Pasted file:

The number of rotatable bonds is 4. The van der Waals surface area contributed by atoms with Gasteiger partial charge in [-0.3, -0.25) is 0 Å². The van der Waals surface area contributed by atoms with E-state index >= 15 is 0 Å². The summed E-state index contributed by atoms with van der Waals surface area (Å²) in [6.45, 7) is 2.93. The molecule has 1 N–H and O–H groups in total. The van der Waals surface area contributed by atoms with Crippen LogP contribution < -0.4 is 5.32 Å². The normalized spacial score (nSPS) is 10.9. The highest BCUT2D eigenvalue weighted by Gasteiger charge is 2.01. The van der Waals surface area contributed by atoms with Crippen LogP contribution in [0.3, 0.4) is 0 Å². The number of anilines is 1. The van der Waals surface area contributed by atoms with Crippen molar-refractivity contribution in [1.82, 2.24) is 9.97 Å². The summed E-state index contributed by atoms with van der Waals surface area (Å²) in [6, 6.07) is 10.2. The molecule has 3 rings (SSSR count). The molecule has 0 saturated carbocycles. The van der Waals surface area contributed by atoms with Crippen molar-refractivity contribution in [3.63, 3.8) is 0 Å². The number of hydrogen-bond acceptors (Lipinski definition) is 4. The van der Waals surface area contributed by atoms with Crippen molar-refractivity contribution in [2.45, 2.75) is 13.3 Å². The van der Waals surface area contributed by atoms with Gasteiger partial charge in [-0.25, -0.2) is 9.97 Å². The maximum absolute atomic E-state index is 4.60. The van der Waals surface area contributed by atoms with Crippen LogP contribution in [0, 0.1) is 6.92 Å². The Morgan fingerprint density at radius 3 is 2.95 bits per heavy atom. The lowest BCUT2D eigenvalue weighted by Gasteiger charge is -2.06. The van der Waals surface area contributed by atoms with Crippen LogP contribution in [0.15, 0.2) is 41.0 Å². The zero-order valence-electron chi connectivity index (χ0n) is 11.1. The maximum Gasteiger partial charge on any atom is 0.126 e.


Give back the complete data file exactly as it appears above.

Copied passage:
The number of rotatable bonds is 4. The van der Waals surface area contributed by atoms with Gasteiger partial charge in [-0.3, -0.25) is 0 Å². The van der Waals surface area contributed by atoms with E-state index >= 15 is 0 Å². The summed E-state index contributed by atoms with van der Waals surface area (Å²) in [6.45, 7) is 2.93. The molecule has 1 N–H and O–H groups in total. The van der Waals surface area contributed by atoms with Crippen LogP contribution < -0.4 is 5.32 Å². The normalized spacial score (nSPS) is 10.9. The highest BCUT2D eigenvalue weighted by Gasteiger charge is 2.01. The van der Waals surface area contributed by atoms with Crippen LogP contribution in [0.3, 0.4) is 0 Å². The number of anilines is 1. The van der Waals surface area contributed by atoms with Crippen molar-refractivity contribution in [1.82, 2.24) is 9.97 Å². The summed E-state index contributed by atoms with van der Waals surface area (Å²) in [6, 6.07) is 10.2. The molecule has 3 rings (SSSR count). The molecule has 0 saturated carbocycles. The van der Waals surface area contributed by atoms with Crippen molar-refractivity contribution in [3.63, 3.8) is 0 Å². The number of hydrogen-bond acceptors (Lipinski definition) is 4. The van der Waals surface area contributed by atoms with Crippen molar-refractivity contribution in [2.45, 2.75) is 13.3 Å². The van der Waals surface area contributed by atoms with Gasteiger partial charge in [-0.25, -0.2) is 9.97 Å². The maximum absolute atomic E-state index is 4.60. The van der Waals surface area contributed by atoms with Crippen LogP contribution in [0, 0.1) is 6.92 Å². The Morgan fingerprint density at radius 3 is 2.95 bits per heavy atom. The lowest BCUT2D eigenvalue weighted by Gasteiger charge is -2.06. The van der Waals surface area contributed by atoms with Crippen LogP contribution in [0.15, 0.2) is 41.0 Å². The zero-order valence-electron chi connectivity index (χ0n) is 11.1. The maximum Gasteiger partial charge on any atom is 0.126 e.